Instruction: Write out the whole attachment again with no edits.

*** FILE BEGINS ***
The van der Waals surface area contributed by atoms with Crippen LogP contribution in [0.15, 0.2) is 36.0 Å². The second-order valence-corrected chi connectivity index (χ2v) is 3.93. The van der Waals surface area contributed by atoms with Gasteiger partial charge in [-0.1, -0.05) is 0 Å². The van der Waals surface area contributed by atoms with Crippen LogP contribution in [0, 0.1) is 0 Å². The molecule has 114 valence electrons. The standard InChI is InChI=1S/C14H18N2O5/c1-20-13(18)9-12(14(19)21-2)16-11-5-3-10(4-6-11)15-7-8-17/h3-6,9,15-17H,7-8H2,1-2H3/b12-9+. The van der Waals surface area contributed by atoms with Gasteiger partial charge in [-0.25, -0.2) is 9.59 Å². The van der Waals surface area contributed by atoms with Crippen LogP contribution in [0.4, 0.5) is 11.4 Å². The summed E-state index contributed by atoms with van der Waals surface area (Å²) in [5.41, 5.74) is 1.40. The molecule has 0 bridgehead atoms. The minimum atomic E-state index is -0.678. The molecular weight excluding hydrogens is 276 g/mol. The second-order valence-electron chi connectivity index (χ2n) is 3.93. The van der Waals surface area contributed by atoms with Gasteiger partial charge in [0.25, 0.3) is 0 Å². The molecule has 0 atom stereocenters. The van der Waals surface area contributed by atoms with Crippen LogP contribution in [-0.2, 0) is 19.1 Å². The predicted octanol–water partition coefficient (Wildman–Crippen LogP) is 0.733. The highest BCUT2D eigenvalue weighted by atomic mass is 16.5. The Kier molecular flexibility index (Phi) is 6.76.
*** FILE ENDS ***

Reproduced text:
The van der Waals surface area contributed by atoms with Crippen LogP contribution in [0.15, 0.2) is 36.0 Å². The second-order valence-corrected chi connectivity index (χ2v) is 3.93. The van der Waals surface area contributed by atoms with Gasteiger partial charge in [-0.1, -0.05) is 0 Å². The van der Waals surface area contributed by atoms with Crippen LogP contribution in [0, 0.1) is 0 Å². The molecule has 114 valence electrons. The standard InChI is InChI=1S/C14H18N2O5/c1-20-13(18)9-12(14(19)21-2)16-11-5-3-10(4-6-11)15-7-8-17/h3-6,9,15-17H,7-8H2,1-2H3/b12-9+. The van der Waals surface area contributed by atoms with Gasteiger partial charge in [-0.25, -0.2) is 9.59 Å². The van der Waals surface area contributed by atoms with Crippen LogP contribution in [0.4, 0.5) is 11.4 Å². The summed E-state index contributed by atoms with van der Waals surface area (Å²) in [5.41, 5.74) is 1.40. The molecule has 0 bridgehead atoms. The minimum atomic E-state index is -0.678. The molecular weight excluding hydrogens is 276 g/mol. The second-order valence-electron chi connectivity index (χ2n) is 3.93. The van der Waals surface area contributed by atoms with Gasteiger partial charge in [0.25, 0.3) is 0 Å². The molecule has 0 atom stereocenters. The van der Waals surface area contributed by atoms with Crippen LogP contribution in [-0.2, 0) is 19.1 Å². The predicted octanol–water partition coefficient (Wildman–Crippen LogP) is 0.733. The highest BCUT2D eigenvalue weighted by atomic mass is 16.5. The Kier molecular flexibility index (Phi) is 6.76.